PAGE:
Chapter 7 bankruptcy discharges most types of debt. This means that once the case is completed the debtor is no longer liable for the dischargeable debts listed in the bankruptcy. However, discharging a debt does not remove the lien against secured property like houses and cars. The debtor may no longer be personally liable for the debt, but if they don’t pay their house or car payment, the lender will enforce the lien and repossess or foreclose the property. That is fine if the debtor intends to surrender the house or car to the creditor, but if they want to keep their property then they need to address the creditor’s claims.
A reaffirmation agreement is a new contract signed by the bankruptcy debtor and the secured creditor. These agreements state the terms of the agreement between the parties and are filed with the court. Basically, they say that the debtor can keep the secured property but they must make payments to the creditor as described in the agreement. These agreements are binding after the discharge. For this reason debtors should consider very carefully whether they should be reaffirming the debt (whether they can afford the payment), because if they default after reaffirming the debt then the creditor can collect from them personally under state law.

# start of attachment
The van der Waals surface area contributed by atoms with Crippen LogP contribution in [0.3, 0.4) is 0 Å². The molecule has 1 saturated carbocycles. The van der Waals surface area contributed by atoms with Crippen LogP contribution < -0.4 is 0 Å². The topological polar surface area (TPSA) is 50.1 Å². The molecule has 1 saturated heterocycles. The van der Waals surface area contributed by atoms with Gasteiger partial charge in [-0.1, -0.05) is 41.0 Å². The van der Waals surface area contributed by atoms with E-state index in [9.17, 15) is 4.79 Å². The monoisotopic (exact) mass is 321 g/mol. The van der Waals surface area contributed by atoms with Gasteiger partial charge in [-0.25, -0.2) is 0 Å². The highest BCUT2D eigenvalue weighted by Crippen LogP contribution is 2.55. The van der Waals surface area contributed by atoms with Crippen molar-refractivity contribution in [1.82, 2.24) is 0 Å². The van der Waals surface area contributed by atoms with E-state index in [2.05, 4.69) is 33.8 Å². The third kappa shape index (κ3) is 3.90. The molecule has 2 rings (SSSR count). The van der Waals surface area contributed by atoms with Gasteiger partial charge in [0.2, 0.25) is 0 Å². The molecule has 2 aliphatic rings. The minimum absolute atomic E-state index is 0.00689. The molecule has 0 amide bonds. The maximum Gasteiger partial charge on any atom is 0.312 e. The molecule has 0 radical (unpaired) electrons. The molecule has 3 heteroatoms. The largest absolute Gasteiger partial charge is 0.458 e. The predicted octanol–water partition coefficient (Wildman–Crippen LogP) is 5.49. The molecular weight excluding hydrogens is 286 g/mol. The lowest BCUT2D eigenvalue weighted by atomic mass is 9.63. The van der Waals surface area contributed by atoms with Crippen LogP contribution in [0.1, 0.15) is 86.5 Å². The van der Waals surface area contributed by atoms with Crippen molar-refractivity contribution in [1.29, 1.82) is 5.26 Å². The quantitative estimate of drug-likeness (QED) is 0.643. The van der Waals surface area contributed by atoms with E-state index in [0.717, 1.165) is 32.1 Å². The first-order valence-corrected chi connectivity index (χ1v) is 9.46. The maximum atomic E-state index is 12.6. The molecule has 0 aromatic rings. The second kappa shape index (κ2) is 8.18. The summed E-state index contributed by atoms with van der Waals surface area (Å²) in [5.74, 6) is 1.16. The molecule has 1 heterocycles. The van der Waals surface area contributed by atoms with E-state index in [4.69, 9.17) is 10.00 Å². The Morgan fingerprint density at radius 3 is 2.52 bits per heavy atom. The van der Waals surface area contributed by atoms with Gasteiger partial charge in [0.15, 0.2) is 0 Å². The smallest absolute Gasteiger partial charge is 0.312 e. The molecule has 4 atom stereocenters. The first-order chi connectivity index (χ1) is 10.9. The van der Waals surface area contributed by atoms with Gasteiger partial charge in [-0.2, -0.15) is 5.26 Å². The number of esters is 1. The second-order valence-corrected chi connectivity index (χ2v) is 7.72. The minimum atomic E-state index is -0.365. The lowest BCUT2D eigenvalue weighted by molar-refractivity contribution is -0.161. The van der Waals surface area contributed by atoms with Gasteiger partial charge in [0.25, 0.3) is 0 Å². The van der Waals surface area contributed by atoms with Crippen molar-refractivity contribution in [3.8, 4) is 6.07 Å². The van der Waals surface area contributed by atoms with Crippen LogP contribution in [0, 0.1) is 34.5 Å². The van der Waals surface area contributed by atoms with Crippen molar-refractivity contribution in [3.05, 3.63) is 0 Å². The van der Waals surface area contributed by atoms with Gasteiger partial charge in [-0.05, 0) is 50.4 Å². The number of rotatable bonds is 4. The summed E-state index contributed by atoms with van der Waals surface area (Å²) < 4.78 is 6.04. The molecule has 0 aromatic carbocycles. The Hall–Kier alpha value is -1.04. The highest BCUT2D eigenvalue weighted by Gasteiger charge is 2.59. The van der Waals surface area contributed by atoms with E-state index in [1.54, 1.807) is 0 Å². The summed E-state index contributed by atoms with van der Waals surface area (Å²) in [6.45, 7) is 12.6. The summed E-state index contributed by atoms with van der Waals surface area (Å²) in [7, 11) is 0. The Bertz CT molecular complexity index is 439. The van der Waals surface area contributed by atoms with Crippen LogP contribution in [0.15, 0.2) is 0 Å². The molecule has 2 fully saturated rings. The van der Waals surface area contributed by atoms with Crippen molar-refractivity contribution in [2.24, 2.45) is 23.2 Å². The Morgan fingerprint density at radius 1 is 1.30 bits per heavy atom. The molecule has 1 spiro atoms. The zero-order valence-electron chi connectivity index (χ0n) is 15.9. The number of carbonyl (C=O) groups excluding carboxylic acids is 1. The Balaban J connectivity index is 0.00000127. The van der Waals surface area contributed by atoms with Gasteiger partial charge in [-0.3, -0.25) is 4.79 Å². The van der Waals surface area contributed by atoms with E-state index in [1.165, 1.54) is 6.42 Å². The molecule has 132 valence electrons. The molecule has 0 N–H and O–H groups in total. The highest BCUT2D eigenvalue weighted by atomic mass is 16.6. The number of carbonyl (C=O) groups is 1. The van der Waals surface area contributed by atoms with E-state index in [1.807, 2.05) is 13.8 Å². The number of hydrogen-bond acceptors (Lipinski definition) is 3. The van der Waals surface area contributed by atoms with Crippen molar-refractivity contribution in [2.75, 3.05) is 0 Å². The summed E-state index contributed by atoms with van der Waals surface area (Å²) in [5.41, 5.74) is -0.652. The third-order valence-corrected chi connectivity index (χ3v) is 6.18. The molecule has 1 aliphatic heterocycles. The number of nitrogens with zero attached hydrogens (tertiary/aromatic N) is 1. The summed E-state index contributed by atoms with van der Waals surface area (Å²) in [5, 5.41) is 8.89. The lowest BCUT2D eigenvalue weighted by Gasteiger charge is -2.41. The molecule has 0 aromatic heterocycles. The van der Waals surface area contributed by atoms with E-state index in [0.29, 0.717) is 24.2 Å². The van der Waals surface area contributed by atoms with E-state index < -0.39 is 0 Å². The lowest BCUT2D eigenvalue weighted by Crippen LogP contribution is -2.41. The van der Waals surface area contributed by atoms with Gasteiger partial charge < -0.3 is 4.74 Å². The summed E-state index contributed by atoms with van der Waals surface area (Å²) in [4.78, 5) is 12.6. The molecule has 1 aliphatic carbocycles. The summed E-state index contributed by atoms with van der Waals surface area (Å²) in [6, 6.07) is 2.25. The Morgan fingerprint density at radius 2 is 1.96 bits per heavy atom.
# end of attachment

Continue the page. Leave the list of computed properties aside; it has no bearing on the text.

There are a couple of provisions of the Bankruptcy Code which are designed to protect the debtors from entering into reaffirmation agreements they can’t afford. First, these agreements have to be filed with the court. If it doesn’t appear that the debtor can afford the payment based upon the schedules filed in the case and the reaffirmation agreement itself, then the judge will require that the debtor come to court and explain why they are reaffirming the debt. If the judge doesn’t like what he hears then he will not sign off on the agreement. Second, if a debtor signs a reaffirmation agreement and then changes his mind about reaffirming the debt, he can rescind the agreement simply by filing notice of the rescission and sending a copy to the creditor.